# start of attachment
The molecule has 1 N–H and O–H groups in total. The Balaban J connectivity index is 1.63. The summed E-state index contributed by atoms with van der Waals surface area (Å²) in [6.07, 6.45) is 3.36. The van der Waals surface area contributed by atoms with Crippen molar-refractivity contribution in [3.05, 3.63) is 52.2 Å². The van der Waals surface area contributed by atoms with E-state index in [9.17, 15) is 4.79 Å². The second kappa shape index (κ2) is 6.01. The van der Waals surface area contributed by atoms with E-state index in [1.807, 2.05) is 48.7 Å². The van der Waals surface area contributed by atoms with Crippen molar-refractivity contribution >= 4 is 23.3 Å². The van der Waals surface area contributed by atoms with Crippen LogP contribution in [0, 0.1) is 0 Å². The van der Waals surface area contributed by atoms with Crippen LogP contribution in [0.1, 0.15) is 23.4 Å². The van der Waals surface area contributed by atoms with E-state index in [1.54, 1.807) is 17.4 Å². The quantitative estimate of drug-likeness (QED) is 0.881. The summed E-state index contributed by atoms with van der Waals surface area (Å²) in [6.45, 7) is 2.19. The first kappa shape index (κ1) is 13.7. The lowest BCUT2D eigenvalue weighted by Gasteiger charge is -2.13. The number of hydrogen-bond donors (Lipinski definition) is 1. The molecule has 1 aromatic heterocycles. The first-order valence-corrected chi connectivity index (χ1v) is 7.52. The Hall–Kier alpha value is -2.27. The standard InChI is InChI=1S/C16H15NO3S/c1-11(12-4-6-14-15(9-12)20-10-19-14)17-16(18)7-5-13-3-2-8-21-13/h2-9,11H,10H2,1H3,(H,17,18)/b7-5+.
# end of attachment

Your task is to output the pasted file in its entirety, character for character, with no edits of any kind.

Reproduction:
The molecule has 1 N–H and O–H groups in total. The Balaban J connectivity index is 1.63. The summed E-state index contributed by atoms with van der Waals surface area (Å²) in [6.07, 6.45) is 3.36. The van der Waals surface area contributed by atoms with Crippen molar-refractivity contribution in [3.05, 3.63) is 52.2 Å². The van der Waals surface area contributed by atoms with E-state index in [9.17, 15) is 4.79 Å². The second kappa shape index (κ2) is 6.01. The van der Waals surface area contributed by atoms with E-state index in [1.807, 2.05) is 48.7 Å². The van der Waals surface area contributed by atoms with Crippen molar-refractivity contribution >= 4 is 23.3 Å². The van der Waals surface area contributed by atoms with Crippen LogP contribution in [0, 0.1) is 0 Å². The van der Waals surface area contributed by atoms with Crippen LogP contribution in [0.1, 0.15) is 23.4 Å². The van der Waals surface area contributed by atoms with E-state index in [1.54, 1.807) is 17.4 Å². The quantitative estimate of drug-likeness (QED) is 0.881. The summed E-state index contributed by atoms with van der Waals surface area (Å²) in [6.45, 7) is 2.19. The first kappa shape index (κ1) is 13.7. The lowest BCUT2D eigenvalue weighted by Gasteiger charge is -2.13. The number of hydrogen-bond donors (Lipinski definition) is 1. The molecule has 1 aromatic heterocycles. The first-order valence-corrected chi connectivity index (χ1v) is 7.52. The Hall–Kier alpha value is -2.27. The standard InChI is InChI=1S/C16H15NO3S/c1-11(12-4-6-14-15(9-12)20-10-19-14)17-16(18)7-5-13-3-2-8-21-13/h2-9,11H,10H2,1H3,(H,17,18)/b7-5+.